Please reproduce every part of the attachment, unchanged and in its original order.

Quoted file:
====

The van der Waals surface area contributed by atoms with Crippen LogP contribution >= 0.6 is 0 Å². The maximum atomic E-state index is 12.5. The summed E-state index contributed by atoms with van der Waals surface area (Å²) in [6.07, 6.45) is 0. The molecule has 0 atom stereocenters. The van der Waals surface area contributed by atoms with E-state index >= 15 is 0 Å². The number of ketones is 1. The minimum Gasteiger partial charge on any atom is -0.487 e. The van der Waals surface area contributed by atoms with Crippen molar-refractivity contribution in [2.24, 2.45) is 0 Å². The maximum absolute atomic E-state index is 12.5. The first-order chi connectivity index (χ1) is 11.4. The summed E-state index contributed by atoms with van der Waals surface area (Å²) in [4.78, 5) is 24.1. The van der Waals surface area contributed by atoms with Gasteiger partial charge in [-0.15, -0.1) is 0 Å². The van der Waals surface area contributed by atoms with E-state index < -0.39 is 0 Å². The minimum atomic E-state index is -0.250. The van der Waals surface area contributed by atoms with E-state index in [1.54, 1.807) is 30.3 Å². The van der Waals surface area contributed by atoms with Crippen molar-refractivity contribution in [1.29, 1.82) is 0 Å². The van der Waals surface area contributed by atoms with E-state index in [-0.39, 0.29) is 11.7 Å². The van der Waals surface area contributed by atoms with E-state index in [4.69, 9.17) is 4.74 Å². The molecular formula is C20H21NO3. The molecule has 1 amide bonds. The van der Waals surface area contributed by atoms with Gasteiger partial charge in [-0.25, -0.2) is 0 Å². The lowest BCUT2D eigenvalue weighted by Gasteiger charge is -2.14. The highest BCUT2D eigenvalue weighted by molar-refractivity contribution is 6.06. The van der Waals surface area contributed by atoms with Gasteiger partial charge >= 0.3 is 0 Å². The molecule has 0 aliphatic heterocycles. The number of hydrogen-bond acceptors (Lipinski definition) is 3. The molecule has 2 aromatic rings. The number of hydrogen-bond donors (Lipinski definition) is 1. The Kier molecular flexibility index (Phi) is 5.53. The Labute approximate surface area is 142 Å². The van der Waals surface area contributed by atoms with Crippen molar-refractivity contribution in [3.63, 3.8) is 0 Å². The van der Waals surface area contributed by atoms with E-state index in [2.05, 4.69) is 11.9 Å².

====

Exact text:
The van der Waals surface area contributed by atoms with Crippen LogP contribution >= 0.6 is 0 Å². The maximum atomic E-state index is 12.5. The summed E-state index contributed by atoms with van der Waals surface area (Å²) in [6.07, 6.45) is 0. The molecule has 0 atom stereocenters. The van der Waals surface area contributed by atoms with E-state index >= 15 is 0 Å². The number of ketones is 1. The minimum Gasteiger partial charge on any atom is -0.487 e. The van der Waals surface area contributed by atoms with Crippen molar-refractivity contribution in [2.24, 2.45) is 0 Å². The maximum absolute atomic E-state index is 12.5. The first-order chi connectivity index (χ1) is 11.4. The summed E-state index contributed by atoms with van der Waals surface area (Å²) in [4.78, 5) is 24.1. The van der Waals surface area contributed by atoms with Gasteiger partial charge in [-0.15, -0.1) is 0 Å². The van der Waals surface area contributed by atoms with E-state index < -0.39 is 0 Å². The minimum atomic E-state index is -0.250. The van der Waals surface area contributed by atoms with E-state index in [1.54, 1.807) is 30.3 Å². The van der Waals surface area contributed by atoms with Crippen molar-refractivity contribution in [1.29, 1.82) is 0 Å². The van der Waals surface area contributed by atoms with E-state index in [-0.39, 0.29) is 11.7 Å². The van der Waals surface area contributed by atoms with E-state index in [4.69, 9.17) is 4.74 Å². The molecular formula is C20H21NO3. The molecule has 1 amide bonds. The van der Waals surface area contributed by atoms with Gasteiger partial charge in [-0.25, -0.2) is 0 Å². The lowest BCUT2D eigenvalue weighted by Gasteiger charge is -2.14. The highest BCUT2D eigenvalue weighted by molar-refractivity contribution is 6.06. The van der Waals surface area contributed by atoms with Gasteiger partial charge >= 0.3 is 0 Å². The molecule has 0 aliphatic heterocycles. The number of hydrogen-bond acceptors (Lipinski definition) is 3. The molecule has 2 aromatic rings. The number of hydrogen-bond donors (Lipinski definition) is 1. The Kier molecular flexibility index (Phi) is 5.53. The Labute approximate surface area is 142 Å². The van der Waals surface area contributed by atoms with Crippen molar-refractivity contribution in [3.63, 3.8) is 0 Å². The van der Waals surface area contributed by atoms with E-state index in [2.05, 4.69) is 11.9 Å².